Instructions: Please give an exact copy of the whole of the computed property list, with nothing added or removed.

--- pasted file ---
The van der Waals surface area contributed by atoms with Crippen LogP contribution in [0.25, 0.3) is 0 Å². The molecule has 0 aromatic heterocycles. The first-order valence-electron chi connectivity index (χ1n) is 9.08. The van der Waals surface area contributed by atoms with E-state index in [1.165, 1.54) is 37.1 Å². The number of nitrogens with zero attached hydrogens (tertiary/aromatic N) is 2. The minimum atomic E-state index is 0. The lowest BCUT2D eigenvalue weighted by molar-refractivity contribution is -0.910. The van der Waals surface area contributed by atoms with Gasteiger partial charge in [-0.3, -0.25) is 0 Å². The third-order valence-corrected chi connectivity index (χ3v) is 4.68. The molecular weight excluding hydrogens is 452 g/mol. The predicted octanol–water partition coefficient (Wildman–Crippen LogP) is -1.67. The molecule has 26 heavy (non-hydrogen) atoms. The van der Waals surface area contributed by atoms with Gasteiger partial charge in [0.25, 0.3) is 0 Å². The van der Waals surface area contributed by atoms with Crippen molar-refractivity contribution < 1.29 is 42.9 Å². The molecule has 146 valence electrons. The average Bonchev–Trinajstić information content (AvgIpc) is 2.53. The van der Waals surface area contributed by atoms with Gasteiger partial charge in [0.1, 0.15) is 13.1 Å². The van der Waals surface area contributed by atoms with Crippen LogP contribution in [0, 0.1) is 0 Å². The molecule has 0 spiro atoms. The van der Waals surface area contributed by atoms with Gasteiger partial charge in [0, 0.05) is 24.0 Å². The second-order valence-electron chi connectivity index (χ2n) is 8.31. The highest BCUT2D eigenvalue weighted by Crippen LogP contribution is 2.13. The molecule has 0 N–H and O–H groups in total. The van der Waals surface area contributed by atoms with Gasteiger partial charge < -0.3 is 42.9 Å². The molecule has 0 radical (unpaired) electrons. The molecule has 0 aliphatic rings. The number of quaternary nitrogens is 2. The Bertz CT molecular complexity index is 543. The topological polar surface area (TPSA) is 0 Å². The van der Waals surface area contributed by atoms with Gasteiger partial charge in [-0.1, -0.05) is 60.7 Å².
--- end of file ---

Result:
The van der Waals surface area contributed by atoms with Crippen LogP contribution in [0.25, 0.3) is 0 Å². The molecule has 0 aromatic heterocycles. The first-order valence-electron chi connectivity index (χ1n) is 9.08. The van der Waals surface area contributed by atoms with E-state index in [1.165, 1.54) is 37.1 Å². The number of nitrogens with zero attached hydrogens (tertiary/aromatic N) is 2. The minimum atomic E-state index is 0. The lowest BCUT2D eigenvalue weighted by molar-refractivity contribution is -0.910. The van der Waals surface area contributed by atoms with Gasteiger partial charge in [-0.3, -0.25) is 0 Å². The third-order valence-corrected chi connectivity index (χ3v) is 4.68. The molecular weight excluding hydrogens is 452 g/mol. The predicted octanol–water partition coefficient (Wildman–Crippen LogP) is -1.67. The molecule has 26 heavy (non-hydrogen) atoms. The van der Waals surface area contributed by atoms with Gasteiger partial charge in [0.25, 0.3) is 0 Å². The van der Waals surface area contributed by atoms with Crippen molar-refractivity contribution < 1.29 is 42.9 Å². The molecule has 146 valence electrons. The average Bonchev–Trinajstić information content (AvgIpc) is 2.53. The van der Waals surface area contributed by atoms with Gasteiger partial charge in [0.1, 0.15) is 13.1 Å². The van der Waals surface area contributed by atoms with Crippen LogP contribution in [0, 0.1) is 0 Å². The molecule has 0 spiro atoms. The van der Waals surface area contributed by atoms with Gasteiger partial charge in [0, 0.05) is 24.0 Å². The second-order valence-electron chi connectivity index (χ2n) is 8.31. The highest BCUT2D eigenvalue weighted by Crippen LogP contribution is 2.13. The molecule has 0 N–H and O–H groups in total. The van der Waals surface area contributed by atoms with Gasteiger partial charge < -0.3 is 42.9 Å². The molecule has 0 radical (unpaired) electrons. The molecule has 0 aliphatic rings. The number of quaternary nitrogens is 2. The Bertz CT molecular complexity index is 543. The topological polar surface area (TPSA) is 0 Å². The van der Waals surface area contributed by atoms with Gasteiger partial charge in [-0.1, -0.05) is 60.7 Å².